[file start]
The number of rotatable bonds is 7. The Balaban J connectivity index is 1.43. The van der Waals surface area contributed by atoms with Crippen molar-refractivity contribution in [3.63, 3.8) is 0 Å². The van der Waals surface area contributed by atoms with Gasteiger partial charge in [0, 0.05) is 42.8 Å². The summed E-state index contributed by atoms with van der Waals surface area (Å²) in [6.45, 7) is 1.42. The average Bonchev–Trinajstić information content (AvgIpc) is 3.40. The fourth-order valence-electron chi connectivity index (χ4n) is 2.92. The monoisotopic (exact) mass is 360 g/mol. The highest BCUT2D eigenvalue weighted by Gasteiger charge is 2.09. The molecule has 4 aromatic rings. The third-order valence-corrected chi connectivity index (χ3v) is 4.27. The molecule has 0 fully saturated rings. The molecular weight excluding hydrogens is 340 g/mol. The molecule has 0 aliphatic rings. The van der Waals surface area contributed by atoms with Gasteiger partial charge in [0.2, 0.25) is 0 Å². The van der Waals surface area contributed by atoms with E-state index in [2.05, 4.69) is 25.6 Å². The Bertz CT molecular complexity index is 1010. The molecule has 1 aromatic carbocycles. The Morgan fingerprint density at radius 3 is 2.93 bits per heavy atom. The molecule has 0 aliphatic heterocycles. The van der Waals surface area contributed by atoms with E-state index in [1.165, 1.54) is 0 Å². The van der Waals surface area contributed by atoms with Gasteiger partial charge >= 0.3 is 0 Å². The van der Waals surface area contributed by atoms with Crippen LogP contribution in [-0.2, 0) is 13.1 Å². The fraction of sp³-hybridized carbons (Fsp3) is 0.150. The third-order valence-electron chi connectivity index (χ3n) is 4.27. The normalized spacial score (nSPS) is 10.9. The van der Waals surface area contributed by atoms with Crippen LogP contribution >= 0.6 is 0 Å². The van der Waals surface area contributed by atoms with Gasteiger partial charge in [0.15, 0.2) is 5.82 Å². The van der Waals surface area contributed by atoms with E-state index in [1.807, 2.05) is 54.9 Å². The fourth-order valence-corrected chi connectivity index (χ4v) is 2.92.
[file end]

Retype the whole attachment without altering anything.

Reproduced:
The number of rotatable bonds is 7. The Balaban J connectivity index is 1.43. The van der Waals surface area contributed by atoms with Crippen molar-refractivity contribution in [3.63, 3.8) is 0 Å². The van der Waals surface area contributed by atoms with Gasteiger partial charge in [0, 0.05) is 42.8 Å². The summed E-state index contributed by atoms with van der Waals surface area (Å²) in [6.45, 7) is 1.42. The average Bonchev–Trinajstić information content (AvgIpc) is 3.40. The fourth-order valence-electron chi connectivity index (χ4n) is 2.92. The monoisotopic (exact) mass is 360 g/mol. The highest BCUT2D eigenvalue weighted by Gasteiger charge is 2.09. The molecule has 4 aromatic rings. The third-order valence-corrected chi connectivity index (χ3v) is 4.27. The molecule has 0 fully saturated rings. The molecular weight excluding hydrogens is 340 g/mol. The molecule has 0 aliphatic rings. The van der Waals surface area contributed by atoms with Gasteiger partial charge in [0.2, 0.25) is 0 Å². The van der Waals surface area contributed by atoms with E-state index in [2.05, 4.69) is 25.6 Å². The Bertz CT molecular complexity index is 1010. The molecule has 1 aromatic carbocycles. The Morgan fingerprint density at radius 3 is 2.93 bits per heavy atom. The molecule has 0 aliphatic heterocycles. The van der Waals surface area contributed by atoms with E-state index in [1.165, 1.54) is 0 Å². The van der Waals surface area contributed by atoms with Gasteiger partial charge >= 0.3 is 0 Å². The van der Waals surface area contributed by atoms with Crippen LogP contribution in [-0.2, 0) is 13.1 Å². The fraction of sp³-hybridized carbons (Fsp3) is 0.150. The third-order valence-electron chi connectivity index (χ3n) is 4.27. The normalized spacial score (nSPS) is 10.9. The van der Waals surface area contributed by atoms with Crippen LogP contribution >= 0.6 is 0 Å². The van der Waals surface area contributed by atoms with Gasteiger partial charge in [0.15, 0.2) is 5.82 Å². The van der Waals surface area contributed by atoms with E-state index in [1.807, 2.05) is 54.9 Å². The fourth-order valence-corrected chi connectivity index (χ4v) is 2.92.